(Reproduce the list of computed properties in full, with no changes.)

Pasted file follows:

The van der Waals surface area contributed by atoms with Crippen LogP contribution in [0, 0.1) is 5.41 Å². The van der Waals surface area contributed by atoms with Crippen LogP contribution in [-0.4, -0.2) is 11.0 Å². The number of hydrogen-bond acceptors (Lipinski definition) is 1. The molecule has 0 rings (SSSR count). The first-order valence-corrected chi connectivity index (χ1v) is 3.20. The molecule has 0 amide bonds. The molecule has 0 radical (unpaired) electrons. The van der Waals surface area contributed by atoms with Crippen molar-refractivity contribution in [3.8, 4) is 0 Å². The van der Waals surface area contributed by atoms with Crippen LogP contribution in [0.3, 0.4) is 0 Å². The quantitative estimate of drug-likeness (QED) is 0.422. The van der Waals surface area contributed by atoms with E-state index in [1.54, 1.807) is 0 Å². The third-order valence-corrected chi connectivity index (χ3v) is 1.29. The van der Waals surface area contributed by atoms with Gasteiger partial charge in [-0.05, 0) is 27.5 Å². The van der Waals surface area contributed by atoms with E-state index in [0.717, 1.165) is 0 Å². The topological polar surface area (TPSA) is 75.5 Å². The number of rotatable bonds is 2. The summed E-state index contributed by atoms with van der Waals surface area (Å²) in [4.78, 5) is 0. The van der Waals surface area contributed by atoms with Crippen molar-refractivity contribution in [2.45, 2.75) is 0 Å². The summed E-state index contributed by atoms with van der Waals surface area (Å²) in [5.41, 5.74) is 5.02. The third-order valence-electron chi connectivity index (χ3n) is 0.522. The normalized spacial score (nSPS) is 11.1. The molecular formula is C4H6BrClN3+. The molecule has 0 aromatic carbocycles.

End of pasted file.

The van der Waals surface area contributed by atoms with Crippen LogP contribution in [0, 0.1) is 5.41 Å². The van der Waals surface area contributed by atoms with Crippen LogP contribution in [-0.4, -0.2) is 11.0 Å². The number of hydrogen-bond acceptors (Lipinski definition) is 1. The molecule has 0 rings (SSSR count). The first-order valence-corrected chi connectivity index (χ1v) is 3.20. The molecule has 0 amide bonds. The molecule has 0 radical (unpaired) electrons. The van der Waals surface area contributed by atoms with Crippen molar-refractivity contribution in [3.8, 4) is 0 Å². The van der Waals surface area contributed by atoms with Crippen LogP contribution in [0.3, 0.4) is 0 Å². The quantitative estimate of drug-likeness (QED) is 0.422. The van der Waals surface area contributed by atoms with E-state index in [1.54, 1.807) is 0 Å². The third-order valence-corrected chi connectivity index (χ3v) is 1.29. The van der Waals surface area contributed by atoms with Gasteiger partial charge in [-0.05, 0) is 27.5 Å². The van der Waals surface area contributed by atoms with E-state index in [0.717, 1.165) is 0 Å². The topological polar surface area (TPSA) is 75.5 Å². The number of rotatable bonds is 2. The summed E-state index contributed by atoms with van der Waals surface area (Å²) in [4.78, 5) is 0. The van der Waals surface area contributed by atoms with Crippen molar-refractivity contribution in [2.45, 2.75) is 0 Å². The summed E-state index contributed by atoms with van der Waals surface area (Å²) in [5.41, 5.74) is 5.02. The third-order valence-electron chi connectivity index (χ3n) is 0.522. The normalized spacial score (nSPS) is 11.1. The molecular formula is C4H6BrClN3+. The molecule has 0 aromatic carbocycles.